A 0.3% increase in August retail sales was a surprise, but so was a revision that reduced last months’ sales by an even larger 0.4%. Five of 13 categories posted declines in August in a sign that the staying power of consumer spending is waning.
Objects in the rearview mirror are smaller than they first appeared
Retail sales rose 0.3% in August, but July’s sales were revised down by 0.4%. Excluding autos, the actual level of retails sales is lower in August than it was in June. The staying power of consumer good spending is at last losing momentum.
We have characterized spending during the summer months as one in which consumers are essentially price-takers and big spenders on the services side while being a bit more circumspect about prices and stingy with goods spending. That was not quite right in July as goods spending got a lift from Prime Day, but it was on the money here in August. Pulled-forward demand for durable goods is now translating into flat or slightly negative outlays for many goods categories like furniture stores, health and personal care stores and even high-flyers from the pandemic era like e-commerce, all of which were negative in August. In fairness, the e-commerce hit may reflect payback from July’s Prime Day and associated deals that drove sales for the non-store retailer category.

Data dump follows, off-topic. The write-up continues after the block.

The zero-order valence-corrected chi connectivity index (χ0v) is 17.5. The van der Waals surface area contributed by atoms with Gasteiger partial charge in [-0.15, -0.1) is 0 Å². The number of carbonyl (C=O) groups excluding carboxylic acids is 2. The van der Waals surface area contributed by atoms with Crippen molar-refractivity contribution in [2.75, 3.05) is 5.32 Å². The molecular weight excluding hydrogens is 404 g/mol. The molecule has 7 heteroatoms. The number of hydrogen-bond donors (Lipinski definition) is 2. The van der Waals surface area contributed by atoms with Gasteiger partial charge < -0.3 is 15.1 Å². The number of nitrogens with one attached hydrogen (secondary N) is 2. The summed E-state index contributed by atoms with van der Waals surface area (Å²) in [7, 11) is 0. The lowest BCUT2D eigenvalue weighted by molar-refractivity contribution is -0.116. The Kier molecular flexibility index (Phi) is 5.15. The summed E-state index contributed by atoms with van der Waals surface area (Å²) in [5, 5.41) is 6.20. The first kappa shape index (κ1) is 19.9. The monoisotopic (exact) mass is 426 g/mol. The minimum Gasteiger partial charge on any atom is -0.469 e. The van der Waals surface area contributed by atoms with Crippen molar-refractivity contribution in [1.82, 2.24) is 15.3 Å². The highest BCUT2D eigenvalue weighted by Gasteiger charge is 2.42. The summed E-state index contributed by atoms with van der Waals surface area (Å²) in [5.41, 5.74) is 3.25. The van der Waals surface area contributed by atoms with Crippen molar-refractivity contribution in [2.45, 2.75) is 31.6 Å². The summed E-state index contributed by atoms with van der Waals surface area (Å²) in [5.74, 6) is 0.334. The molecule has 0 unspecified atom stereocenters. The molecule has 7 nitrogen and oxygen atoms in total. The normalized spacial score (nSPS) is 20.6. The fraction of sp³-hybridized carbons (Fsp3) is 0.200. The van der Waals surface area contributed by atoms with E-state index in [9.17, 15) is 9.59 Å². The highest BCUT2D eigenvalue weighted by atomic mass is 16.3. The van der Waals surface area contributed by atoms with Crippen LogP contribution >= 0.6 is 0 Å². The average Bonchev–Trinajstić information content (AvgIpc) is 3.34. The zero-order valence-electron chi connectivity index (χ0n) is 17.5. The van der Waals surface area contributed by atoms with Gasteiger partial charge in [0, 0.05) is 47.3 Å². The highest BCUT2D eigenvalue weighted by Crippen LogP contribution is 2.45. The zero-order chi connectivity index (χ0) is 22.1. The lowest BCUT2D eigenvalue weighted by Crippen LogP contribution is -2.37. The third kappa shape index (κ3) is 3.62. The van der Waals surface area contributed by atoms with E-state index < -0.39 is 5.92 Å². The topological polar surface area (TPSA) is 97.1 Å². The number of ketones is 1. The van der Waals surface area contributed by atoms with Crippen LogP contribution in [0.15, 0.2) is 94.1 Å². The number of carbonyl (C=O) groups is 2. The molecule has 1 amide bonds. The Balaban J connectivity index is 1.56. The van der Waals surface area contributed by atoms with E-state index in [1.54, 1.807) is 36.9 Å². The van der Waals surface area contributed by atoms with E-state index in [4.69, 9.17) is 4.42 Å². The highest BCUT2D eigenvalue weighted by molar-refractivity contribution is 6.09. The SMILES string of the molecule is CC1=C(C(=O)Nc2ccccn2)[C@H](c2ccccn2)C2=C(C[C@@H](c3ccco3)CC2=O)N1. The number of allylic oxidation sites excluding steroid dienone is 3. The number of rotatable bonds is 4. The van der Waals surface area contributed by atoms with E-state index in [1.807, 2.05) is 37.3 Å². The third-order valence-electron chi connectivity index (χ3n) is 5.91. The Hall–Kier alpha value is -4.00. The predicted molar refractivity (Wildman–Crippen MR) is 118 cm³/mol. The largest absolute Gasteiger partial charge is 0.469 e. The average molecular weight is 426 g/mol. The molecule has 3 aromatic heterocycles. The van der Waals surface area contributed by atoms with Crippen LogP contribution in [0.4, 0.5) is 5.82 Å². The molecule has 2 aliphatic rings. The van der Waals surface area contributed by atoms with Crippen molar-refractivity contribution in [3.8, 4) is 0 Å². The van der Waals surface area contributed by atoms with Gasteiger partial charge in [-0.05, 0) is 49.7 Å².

The category that broke the mold was motor vehicles and parts. Auto dealers saw a 2.8% pop in sales in August after a 2.0% drop in July. Brace for more of this sort of variability as supply chain dynamics inject even more volatility into a sales category that is already notoriously choppy.
We anticipate the economy entering a mild recession early next year and although we anticipated this retrenchment in consumer spending, this is not yet the start of the downturn. Consumer demand for services and experience-oriented spending remains intact, for now. This was evident in the 1.1% increase in spending in bars and restaurants.